Lisa Akbari, known by her patients as “The Hair Doctor,” began as a licensed Cosmetologist and Aesthetician in 1977, and is now a certified Trichologist. As a regular contributor to Grace Magazine, Akbari explains black women’s complex hair and scalp problems in an easy to understand informative way. Featured in JET Magazine, Akbari provides practical advice to some of the most intense hair and scalp issues affecting black women. Akbari’s seminars, workshops, classes, and books, educates patients, dermatologists, and hairstylists on how to prevent aging hair. Akbari along with her husband, Hooshang Akbari, are the directors and lead Trichologists of Hair Nutrition and Research Clinic in Memphis, Tennessee. Akbari authored The Black Woman’s Guide to Beautiful Hair, Nielsen rated as the #1 selling Black Hair Care book. Her latest book, Any Woman’s Guide to Beautiful Hair at Any Age, is in bookstores now.www.lisaakbari.com
The most recent posts by lisaakbari1 year, 11 months ago
Many African Americans suffer from hair and scalp dehydration during the winter months. Have you ever noticed how dry and “ashy” your hands and feet are in the winter or during whether changes? Well there is a reason for these changes: the air is so dry that moisture is pulled from whatever is moist- in this case your skin, and your hair and scalp are suffering right along with the rest of the body. Under such circumstances, Hair and Scalp Dehydration can develop. HSD is a developed disorder that occurs when the hair and scalp is depleted of its natural moisture. This occurs in two ways: first, lack of the appropriate natural moisture to offset the sudden change in the climate or the environment that the hair and scalp is exposed to; second, using hair products that have a high pH, high protein, or high alcohol content. In extreme cases HDS will cause chronic scalp itch and flakes and hair breakage. During the winter months your hair goes through several traumatic and dehydrating dry changes in the course of a single day. You may have never thought about this, but if you live in a part of the country or world where the air is always dry or the winters are cold and dry, your hair and scalp has suffered from a form of HSD.1 year, 11 months ago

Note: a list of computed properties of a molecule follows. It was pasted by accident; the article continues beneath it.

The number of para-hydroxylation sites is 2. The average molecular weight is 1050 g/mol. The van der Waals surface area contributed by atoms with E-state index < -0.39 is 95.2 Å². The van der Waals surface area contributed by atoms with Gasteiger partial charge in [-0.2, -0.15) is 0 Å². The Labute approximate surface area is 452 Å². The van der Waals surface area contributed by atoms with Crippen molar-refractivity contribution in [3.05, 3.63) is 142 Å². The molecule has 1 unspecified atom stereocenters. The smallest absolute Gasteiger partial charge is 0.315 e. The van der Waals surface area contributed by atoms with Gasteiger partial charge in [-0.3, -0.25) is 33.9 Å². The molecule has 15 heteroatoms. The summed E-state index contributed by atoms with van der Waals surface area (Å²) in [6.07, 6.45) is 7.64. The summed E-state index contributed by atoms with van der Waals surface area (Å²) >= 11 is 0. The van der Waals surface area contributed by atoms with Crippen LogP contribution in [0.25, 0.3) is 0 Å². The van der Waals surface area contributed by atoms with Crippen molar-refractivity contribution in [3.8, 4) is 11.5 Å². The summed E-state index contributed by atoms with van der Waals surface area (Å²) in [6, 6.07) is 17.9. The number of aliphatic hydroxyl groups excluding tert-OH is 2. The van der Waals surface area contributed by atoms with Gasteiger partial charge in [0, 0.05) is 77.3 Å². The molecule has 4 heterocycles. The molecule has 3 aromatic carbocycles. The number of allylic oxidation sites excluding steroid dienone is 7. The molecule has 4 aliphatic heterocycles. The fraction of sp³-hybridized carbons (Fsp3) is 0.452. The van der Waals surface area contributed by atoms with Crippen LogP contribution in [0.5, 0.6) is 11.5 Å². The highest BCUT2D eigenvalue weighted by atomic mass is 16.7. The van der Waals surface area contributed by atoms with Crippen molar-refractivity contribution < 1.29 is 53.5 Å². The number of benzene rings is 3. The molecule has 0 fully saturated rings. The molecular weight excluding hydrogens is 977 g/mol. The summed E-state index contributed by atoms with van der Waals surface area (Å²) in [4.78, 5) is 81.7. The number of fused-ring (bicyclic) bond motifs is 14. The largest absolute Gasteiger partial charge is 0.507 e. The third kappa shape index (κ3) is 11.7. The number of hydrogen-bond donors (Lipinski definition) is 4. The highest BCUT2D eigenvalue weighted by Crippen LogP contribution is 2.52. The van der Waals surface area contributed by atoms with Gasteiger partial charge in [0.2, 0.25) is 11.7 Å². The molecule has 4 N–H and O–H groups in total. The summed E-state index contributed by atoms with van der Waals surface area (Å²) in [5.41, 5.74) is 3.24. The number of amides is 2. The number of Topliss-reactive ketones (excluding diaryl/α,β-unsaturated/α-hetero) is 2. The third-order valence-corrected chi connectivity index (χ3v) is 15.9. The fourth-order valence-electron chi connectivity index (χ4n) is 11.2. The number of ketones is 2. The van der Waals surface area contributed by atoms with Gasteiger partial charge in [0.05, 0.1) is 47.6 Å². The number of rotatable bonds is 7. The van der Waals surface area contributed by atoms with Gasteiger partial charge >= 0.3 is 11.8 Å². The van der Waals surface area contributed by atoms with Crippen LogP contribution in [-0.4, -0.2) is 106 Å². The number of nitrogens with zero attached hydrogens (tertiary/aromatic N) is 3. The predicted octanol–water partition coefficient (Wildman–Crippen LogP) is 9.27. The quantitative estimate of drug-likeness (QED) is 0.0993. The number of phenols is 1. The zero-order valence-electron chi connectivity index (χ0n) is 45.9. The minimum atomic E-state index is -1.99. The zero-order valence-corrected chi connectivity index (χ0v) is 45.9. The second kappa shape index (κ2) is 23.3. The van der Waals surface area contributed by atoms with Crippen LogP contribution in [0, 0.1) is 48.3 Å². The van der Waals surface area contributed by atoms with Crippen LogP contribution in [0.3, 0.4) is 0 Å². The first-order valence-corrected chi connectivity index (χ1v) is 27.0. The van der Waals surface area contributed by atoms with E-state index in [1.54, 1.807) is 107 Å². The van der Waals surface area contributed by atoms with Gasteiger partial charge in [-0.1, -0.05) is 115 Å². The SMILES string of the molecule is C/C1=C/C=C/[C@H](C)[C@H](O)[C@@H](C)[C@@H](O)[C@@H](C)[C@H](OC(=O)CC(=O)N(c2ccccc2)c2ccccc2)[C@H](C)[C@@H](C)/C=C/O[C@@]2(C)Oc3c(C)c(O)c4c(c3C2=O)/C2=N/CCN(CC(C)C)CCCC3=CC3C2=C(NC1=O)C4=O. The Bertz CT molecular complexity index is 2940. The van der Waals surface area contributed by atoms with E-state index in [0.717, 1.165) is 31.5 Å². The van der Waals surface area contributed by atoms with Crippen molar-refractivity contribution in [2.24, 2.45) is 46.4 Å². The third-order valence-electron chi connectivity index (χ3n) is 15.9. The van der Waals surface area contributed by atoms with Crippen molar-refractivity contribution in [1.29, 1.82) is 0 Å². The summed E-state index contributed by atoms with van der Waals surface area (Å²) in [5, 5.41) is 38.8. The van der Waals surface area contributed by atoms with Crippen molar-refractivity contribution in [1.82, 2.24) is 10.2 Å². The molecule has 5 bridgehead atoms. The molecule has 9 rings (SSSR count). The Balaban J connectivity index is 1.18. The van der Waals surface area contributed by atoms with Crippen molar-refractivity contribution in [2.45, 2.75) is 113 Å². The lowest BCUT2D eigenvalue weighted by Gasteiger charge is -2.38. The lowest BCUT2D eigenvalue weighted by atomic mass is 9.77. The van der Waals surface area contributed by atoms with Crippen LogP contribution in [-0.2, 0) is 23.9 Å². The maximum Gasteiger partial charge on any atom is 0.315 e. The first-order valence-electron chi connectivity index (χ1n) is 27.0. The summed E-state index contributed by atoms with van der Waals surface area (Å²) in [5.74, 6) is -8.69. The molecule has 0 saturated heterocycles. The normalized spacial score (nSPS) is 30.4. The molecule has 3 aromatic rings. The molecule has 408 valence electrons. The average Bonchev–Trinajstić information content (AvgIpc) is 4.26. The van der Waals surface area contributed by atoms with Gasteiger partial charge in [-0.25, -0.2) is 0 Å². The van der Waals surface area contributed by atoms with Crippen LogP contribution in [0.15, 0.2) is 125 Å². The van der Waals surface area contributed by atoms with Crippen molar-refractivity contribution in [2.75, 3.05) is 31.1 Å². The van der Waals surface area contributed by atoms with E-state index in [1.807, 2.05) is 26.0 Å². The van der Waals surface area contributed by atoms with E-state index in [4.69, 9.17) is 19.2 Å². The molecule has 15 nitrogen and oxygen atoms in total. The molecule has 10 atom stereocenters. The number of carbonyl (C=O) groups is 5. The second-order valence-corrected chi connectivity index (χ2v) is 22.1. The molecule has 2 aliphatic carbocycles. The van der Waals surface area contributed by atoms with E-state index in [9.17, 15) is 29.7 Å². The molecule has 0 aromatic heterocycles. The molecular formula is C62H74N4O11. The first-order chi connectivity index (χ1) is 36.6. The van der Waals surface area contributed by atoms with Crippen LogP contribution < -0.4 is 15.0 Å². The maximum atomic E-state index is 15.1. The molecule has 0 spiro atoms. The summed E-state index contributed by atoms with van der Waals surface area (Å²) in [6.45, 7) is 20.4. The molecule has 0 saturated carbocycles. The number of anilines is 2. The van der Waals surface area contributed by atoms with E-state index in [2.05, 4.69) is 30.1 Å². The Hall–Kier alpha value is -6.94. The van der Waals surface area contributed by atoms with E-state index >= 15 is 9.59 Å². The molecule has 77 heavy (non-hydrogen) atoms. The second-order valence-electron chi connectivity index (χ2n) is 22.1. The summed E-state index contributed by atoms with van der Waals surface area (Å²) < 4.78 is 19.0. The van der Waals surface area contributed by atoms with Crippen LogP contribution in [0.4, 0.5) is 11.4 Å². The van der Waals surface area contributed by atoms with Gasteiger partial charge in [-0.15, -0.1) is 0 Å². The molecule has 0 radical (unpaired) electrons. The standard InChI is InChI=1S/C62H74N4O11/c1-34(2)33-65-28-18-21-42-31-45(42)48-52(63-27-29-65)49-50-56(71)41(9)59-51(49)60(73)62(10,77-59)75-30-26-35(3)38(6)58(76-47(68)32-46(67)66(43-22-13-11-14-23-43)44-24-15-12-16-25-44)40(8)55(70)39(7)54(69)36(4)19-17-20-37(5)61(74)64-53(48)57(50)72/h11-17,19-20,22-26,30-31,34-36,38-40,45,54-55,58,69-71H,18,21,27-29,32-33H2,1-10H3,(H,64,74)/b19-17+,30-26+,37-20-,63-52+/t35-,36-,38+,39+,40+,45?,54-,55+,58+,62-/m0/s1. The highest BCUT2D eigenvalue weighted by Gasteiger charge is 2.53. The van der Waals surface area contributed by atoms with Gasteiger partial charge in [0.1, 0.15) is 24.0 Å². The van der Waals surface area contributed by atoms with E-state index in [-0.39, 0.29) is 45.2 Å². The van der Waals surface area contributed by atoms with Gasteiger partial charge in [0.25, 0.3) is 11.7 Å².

Many black women ask this very question; "should I grow natural or go straight?"1 year, 11 months ago
It has become more and more apparent that our bodies could benefit from some type of workout program. Our doctors and all of the people who know and love us, books, experts, and ads on television say in so many words that if you want to stay young and healthy, you must workout. We all agree that working out does help us feel and look better as we age. But nowhere in any of those ads or in any conversations about working out do any of these well-intentioned people mention what happens to our hair or what to do with our hair after we work out. Many women struggle with this, particularly black women. Some black women feel forced to choose between working out and having great hair. I am here to tell you that you can do both. That is right: you can work out and have great hair! Some of the challenges that women go through as they try to do both is their hair tends to feel dry, look frizzy, and lack luster; the number one complaint is loss of style retention. A good cardio workout causes our body to overheat and sweat. You know what sweating does to a hairstyle-- it causes the style to flop. So often I hear from black women, "My hair won't hold a style, and my scalp itches." But, have you ever thought about why your hair won't hold a style and why your scalp itches? Or, more important, have you ever thought about the negative things sweat does to your hair and scalp?
Page 1 of 1: